Assignments Matter: Making the Connections That Help Students Meet Standards

Assignments Matter: Making the Connections That Help Students Meet Standards

Assignments Matter: Making the Connections That Help Students Meet Standards

Assignments Matter: Making the Connections That Help Students Meet Standards

Synopsis

What exactly is an "assignment," and why does it matter? How can educators ensure that their teaching meets the rigorous demands of the Common Core State Standards, so that all students are well prepared for college or careers? Drawing from her extensive experience as a teacher coach, author Eleanor Dougherty answers these questions and many more, with two aims in mind: (1) to guide teachers and administrators in crafting high-quality assignments, and (2) to help educators understand the powerful impact that assignments can have on teaching and learning.

The book explains the critical differences among "assignments," "activities," and "assessments" and thoroughly describes the key elements of an assignment: prompts, rubrics, products, and instructional plans. Readers will learn how to

• Follow a seven-step process for crafting effective assignments;

• Link assignments to units and courses;

• Devise "Anchor" assignments for collaboration and consistency across grades;

• Tap into instructional "touchstones" that can enrich any assignment;

• Create classroom and school environments that support assignment-making; and

• Use assignments as a source of data about teaching and learning.

Equipped with the knowledge and expertise gained from Assignments Matter, readers will be able to create meaningful learning experiences for their students and come to appreciate the author's belief that "assignments may well be the missing link in school reform efforts to improve student achievement."

Excerpt

Assignments Matter evolved over more than a decade of coaching and working with teachers across the country in an effort to make classroom instruction more effective and manageable. It draws on this experience and focuses on teaching literacy practices by employing assignments in the late-elementary through the secondary years.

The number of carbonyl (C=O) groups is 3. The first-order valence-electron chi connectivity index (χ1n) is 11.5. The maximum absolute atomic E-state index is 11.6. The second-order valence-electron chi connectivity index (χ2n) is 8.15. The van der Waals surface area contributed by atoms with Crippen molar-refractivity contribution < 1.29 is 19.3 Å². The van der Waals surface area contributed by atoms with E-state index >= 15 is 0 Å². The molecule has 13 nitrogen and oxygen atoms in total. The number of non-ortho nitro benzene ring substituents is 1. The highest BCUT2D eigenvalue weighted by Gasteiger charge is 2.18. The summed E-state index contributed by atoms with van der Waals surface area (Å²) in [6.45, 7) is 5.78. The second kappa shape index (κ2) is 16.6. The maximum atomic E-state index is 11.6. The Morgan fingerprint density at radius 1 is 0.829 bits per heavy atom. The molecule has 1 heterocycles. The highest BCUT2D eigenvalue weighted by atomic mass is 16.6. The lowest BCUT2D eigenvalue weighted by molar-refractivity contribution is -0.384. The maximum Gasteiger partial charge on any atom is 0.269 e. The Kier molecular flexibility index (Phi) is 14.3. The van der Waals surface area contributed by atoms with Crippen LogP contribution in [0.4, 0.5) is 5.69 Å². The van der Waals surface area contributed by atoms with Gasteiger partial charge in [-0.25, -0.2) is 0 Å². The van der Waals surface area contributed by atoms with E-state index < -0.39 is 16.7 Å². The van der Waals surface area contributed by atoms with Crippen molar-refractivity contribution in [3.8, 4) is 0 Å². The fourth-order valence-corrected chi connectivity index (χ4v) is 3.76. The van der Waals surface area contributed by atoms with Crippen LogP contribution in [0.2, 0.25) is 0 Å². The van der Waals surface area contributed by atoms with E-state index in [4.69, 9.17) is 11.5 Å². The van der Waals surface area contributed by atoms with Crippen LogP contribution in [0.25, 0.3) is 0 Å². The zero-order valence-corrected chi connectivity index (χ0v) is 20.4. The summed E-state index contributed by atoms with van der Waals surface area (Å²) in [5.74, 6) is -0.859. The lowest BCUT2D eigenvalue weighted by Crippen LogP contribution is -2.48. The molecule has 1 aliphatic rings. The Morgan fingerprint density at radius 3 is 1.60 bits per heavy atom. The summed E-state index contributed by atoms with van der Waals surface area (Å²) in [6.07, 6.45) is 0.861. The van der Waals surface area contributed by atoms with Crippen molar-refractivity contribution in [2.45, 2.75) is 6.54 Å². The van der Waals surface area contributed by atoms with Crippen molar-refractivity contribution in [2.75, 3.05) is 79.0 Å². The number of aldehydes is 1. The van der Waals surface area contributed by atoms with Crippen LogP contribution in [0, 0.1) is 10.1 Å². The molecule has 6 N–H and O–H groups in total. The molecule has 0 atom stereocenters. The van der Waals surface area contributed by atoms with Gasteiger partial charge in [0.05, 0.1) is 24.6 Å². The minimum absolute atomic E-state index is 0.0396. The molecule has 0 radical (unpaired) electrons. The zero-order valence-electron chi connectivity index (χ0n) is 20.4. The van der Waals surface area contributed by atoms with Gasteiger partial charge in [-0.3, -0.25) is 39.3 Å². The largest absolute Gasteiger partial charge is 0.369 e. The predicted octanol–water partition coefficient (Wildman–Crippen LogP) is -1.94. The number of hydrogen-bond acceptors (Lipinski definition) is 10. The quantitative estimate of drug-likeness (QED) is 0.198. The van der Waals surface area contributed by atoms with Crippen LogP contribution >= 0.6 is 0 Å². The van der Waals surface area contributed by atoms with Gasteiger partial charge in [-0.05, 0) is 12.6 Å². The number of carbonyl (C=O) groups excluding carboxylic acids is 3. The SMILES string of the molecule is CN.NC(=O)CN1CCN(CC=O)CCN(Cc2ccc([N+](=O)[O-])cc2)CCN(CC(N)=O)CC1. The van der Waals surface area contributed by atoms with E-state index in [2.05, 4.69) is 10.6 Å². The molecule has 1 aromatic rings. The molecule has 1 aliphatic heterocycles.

Teaching that challenges students to meet expectations is hard work. It takes thoughtful planning and skill to deliver instruction effectively. One way teachers can make their work more challenging for students and manageable for themselves is to insert assignments into their coursework.

As described in this book, an assignment is a recipe for teaching and learning. Like a good recipe, an assignment is a written statement specifying a charge and a process for accomplishing something. In the classroom, this “something” is a product that demonstrates learning: an essay, a science exhibit, a debate, a readers theater, or a proposal to the school board. And, like a good recipe, assignments produce results.

Assignments Matter has two aims. The first is to guide educators— teachers and administrators—in the craft of creating quality assignments by articulating a design process that demystifies and streamlines assignmentmaking, which is often a time-consuming, after-hours project for teachers. The approach outlined in these pages is part procedural and part metacognitive, prompting you to think about how and why you are making decisions while you follow the seven steps of assignment-making. The book’s second aim is to help educators become more aware of assignments’ impact . . .

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